Cementing reform, by Ken Lee

6 May 10
KEN LEE The proposed local government housing finance changes have positive aspects but councils still have some work to do

The proposed local government housing finance changes have positive aspects but councils still have some work to do

The long-awaited Government proposals for the reform of local authority housing finance are out. They represent sweeping change and involve huge sums of money. They also contain some surprises.

Councils have until July 6 to respond and need to think about the direct impact of the proposals. They must also consider any indirect impact on the general fund or treasury management costs. For starters, they will need to determine just how far the modelled figures in the consultation paper resemble reality.

So just what is in the proposals? Well, as expected, authorities will either be able to ‘buy’ themselves out of a negative subsidy position or receive a lump sum in lieu of future positive subsidy payments.

The proposals are to base this arrangement on the Supported Capital Financing Requirement. For councils that redeem debt, the government is proposing to meet the cost of debt premiums. If local authorities commit to building 10,000 new homes, a 7% discount rate will be used in valuing the business – rather than the 6.5% discount rate typically used in housing transfer.

Also, the proposals will finally end pooling of capital receipts. Authorities will be able to retain their housing revenue account capital receipts provided 75% of these have been or will be used for affordable housing and regeneration projects. The remaining 25% may be used for any capital purpose.

The timing is interesting: if there is agreement, the government proposes a voluntary implementation as soon as 2011/12, subject to confirmation at the next Spending Review. If there is no agreement, the government will seek new primary legislation, possibly for implementation by 2012/13.

And the surprises? The good news is that the government is offering authorities at least 10% more to spend on managing, maintaining and repairing their stock than at present. Effectively, this is a welcome commitment to safeguarding the decent homes programme as it stands. This offer does not, however, cover the existing backlog for decent homes. Government figures put this at some £3.2bn. Instead, that would be ‘a priority’ for the next Spending Review.

The other unexpected suggestion is that a cap would be put on the overall level of housing debt in each authority. This is against the principles of the Prudential Code, which has proved that councils can and do manage borrowing prudently. The government, however, cites the importance of overall levels of public sector borrowing for its decision. This is to be enforced through powers to specify the amount of debt that could be supported and using an item in the housing revenue account.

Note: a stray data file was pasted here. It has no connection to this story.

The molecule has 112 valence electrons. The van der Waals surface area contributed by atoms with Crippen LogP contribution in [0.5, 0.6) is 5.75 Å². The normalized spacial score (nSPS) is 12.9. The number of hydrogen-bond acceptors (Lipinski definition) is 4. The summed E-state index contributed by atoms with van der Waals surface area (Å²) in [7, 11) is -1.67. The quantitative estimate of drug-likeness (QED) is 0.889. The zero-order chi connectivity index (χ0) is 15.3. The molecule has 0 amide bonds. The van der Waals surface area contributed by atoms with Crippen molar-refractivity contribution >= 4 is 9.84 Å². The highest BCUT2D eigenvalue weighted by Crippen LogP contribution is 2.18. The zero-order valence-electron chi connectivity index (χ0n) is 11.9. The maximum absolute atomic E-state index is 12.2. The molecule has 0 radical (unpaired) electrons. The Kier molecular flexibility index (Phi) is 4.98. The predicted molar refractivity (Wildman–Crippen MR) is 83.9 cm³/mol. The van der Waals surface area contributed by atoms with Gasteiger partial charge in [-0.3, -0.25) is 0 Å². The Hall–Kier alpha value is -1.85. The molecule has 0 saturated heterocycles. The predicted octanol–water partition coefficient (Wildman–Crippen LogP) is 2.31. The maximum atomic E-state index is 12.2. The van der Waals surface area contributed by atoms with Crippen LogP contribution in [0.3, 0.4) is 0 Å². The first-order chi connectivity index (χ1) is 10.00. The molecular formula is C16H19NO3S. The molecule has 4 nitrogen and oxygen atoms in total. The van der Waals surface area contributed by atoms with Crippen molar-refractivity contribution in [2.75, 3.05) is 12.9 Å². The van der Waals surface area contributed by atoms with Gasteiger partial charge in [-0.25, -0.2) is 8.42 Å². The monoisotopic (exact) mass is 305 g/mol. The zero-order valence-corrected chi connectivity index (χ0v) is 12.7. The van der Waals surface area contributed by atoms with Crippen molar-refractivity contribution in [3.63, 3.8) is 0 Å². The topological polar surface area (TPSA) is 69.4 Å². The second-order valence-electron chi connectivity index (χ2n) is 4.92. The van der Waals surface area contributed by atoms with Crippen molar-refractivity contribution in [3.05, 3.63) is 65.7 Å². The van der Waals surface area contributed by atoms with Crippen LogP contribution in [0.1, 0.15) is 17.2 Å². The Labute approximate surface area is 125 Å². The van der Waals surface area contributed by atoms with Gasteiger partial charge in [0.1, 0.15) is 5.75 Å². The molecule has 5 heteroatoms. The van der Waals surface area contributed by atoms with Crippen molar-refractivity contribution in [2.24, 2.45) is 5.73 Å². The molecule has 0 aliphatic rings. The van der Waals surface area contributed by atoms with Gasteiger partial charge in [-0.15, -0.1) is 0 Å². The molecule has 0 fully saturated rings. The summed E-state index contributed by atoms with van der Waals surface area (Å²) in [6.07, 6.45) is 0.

This is ‘a full and final settlement’ and authorities will be expected to ‘manage their normal business risks without recourse to government’.

Councils must judge the impact of the proposals and the viability of their specific offer. Authorities in positive subsidy will need to determine if equivalent debt can be identified and the impact on their financing costs. They must be clear on how the costs of premiums will be funded.

Authorities also need to test the opening debt figure proposed, in a local business plan. Here, a number of factors will affect the borrowing profile in individual plans. These  include the interest rates on existing and new debt and the difference between current actual housing debt held by a council and the level of debt supported by the subsidy system.

All authorities will want to check the borrowing ‘headroom’ available under different scenarios and the shape and steepness of the likely debt profile curve over 30 years. Chief financial officers will want to look carefully at the advantages and disadvantages of the possible mechanisms and any impacts on the general fund.

Ken Lee is chair of CIPFA’s Local Authority Housing Panel

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